American Indian Loan Words
From their earliest contact with traders and explorers, American Indians borrowed foreign words, often to describe things not previously encountered. In this way, Russian was the source of the Alaskan Yupik word for "cat" and an Athabaskan word for "bullets." Native Canadian groups adopted French terms still in use, and southwestern groups in what is now the U.S. borrowed numerous Spanish terms.
The language exchange went both ways. Today, thousands of place names across North America have Indian origins—as do hundreds of everyday English words.
Many of these "loan words" are nouns from the Algonquian languages that were once widespread along the Atlantic coast. English colonists, encountering unfamiliar plants and animals—among them moose, opossum, and skunk—borrowed Indian terms to name them. Pronunciations generally changed, and sometimes the newcomers shortened words they found difficult; for instance, "pocohiquara" became "hickory."
Some U.S. English Words with Indian Origins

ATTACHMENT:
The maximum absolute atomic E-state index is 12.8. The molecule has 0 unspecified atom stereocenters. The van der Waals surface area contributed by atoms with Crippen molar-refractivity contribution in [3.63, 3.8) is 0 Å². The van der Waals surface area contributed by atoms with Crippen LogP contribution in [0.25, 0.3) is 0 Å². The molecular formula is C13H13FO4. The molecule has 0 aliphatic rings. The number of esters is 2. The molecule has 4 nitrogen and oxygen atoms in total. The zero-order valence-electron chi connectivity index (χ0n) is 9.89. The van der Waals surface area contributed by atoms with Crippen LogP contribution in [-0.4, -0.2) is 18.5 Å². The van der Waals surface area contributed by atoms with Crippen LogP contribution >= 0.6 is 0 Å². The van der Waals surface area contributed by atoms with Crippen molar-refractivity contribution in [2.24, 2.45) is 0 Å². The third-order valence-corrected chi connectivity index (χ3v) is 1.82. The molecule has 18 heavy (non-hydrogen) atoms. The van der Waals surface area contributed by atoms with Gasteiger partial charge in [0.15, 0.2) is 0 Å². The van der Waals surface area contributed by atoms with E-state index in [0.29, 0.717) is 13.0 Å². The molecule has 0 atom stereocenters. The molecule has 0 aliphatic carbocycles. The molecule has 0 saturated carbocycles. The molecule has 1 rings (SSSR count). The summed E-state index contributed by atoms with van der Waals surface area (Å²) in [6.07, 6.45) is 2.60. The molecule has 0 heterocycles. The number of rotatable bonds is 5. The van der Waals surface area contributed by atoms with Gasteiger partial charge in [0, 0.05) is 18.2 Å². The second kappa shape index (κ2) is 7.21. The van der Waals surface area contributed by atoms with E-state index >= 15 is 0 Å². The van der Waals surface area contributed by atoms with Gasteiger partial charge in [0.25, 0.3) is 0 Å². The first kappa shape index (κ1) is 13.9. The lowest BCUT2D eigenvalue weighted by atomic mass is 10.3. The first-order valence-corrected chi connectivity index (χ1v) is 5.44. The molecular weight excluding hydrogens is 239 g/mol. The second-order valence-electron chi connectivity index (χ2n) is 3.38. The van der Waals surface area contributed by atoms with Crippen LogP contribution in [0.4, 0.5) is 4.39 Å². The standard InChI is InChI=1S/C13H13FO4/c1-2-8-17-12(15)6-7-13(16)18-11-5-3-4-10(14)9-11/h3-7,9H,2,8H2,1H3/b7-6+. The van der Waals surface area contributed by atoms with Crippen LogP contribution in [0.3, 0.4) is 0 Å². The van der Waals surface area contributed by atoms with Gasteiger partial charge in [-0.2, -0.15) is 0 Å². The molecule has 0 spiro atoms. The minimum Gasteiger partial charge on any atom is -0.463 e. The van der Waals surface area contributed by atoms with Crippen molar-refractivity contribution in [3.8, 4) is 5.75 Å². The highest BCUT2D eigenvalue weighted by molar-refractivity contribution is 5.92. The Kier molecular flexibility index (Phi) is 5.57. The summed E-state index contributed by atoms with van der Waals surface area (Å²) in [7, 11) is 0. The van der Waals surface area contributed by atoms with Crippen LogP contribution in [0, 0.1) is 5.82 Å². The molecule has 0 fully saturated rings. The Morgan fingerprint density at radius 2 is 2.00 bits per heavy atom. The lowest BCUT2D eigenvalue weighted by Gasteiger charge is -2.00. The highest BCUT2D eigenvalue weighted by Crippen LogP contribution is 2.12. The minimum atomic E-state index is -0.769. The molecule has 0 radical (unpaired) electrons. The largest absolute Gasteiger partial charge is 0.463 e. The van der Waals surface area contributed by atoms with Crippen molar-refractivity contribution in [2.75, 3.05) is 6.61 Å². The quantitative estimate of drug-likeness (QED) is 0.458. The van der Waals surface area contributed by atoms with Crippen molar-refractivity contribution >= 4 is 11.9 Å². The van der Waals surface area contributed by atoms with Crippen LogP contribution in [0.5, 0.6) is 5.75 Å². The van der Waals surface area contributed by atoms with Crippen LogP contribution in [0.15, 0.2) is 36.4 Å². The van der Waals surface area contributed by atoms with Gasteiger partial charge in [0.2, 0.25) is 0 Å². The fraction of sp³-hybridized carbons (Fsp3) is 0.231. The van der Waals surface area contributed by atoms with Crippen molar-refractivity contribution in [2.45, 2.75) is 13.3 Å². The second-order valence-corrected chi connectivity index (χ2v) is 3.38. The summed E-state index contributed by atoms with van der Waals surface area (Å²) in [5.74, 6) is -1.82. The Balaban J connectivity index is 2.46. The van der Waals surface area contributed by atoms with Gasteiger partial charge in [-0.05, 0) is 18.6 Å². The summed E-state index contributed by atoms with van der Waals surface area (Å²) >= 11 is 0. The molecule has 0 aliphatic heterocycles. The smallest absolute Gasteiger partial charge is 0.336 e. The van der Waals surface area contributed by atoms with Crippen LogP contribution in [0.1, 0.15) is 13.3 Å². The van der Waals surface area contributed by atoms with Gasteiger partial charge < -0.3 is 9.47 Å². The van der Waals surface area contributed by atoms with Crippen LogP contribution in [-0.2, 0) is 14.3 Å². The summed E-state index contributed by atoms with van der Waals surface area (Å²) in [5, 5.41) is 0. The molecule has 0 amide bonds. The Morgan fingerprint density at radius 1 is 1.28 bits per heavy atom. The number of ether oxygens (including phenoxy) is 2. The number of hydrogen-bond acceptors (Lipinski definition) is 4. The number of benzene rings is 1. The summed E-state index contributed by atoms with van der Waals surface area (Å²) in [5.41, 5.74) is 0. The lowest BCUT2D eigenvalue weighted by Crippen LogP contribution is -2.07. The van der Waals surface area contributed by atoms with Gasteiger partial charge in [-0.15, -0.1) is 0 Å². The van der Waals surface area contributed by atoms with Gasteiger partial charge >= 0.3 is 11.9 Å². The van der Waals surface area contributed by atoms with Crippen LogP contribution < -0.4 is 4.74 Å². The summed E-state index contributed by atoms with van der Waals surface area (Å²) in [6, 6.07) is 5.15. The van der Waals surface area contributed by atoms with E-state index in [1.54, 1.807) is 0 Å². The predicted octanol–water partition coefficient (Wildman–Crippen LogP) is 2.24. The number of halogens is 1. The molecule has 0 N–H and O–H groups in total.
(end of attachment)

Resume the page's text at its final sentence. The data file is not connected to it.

anorak from the Greenlandic Inuit "annoraq"
bayou from the Choctaw "bayuk"
chipmunk from the Ojibwa "ajidamoon," red squirrel
hickory from the Virginia Algonquian "pocohiquara"
hominy from the Virginia Algonquian "uskatahomen"
igloo from the Canadian Inuit "iglu," house
kayak from the Alaskan Yupik "qayaq"
moccasin from the Virginia Algonquian
moose from the Eastern Abenaki "mos"
papoose from the Narragansett "papoos," child
pecan from the Illinois "pakani"
powwow from the Narragansett "powwaw," shaman
quahog from the Narragansett "poquauhock"
squash from the Narragansett "askutasquash"
succotash from the Narragansett "msickquatash," boiled corn
tepee from the Sioux "tipi," dwelling
toboggan from the Micmac "topaghan"
tomahawk from the Virginia Algonquian "tamahaac"
totem from the Ojibwa "nindoodem," my totem
wampum from the Massachusett "wampumpeag"
wigwam from the Eastern Abenaki "wik'wom"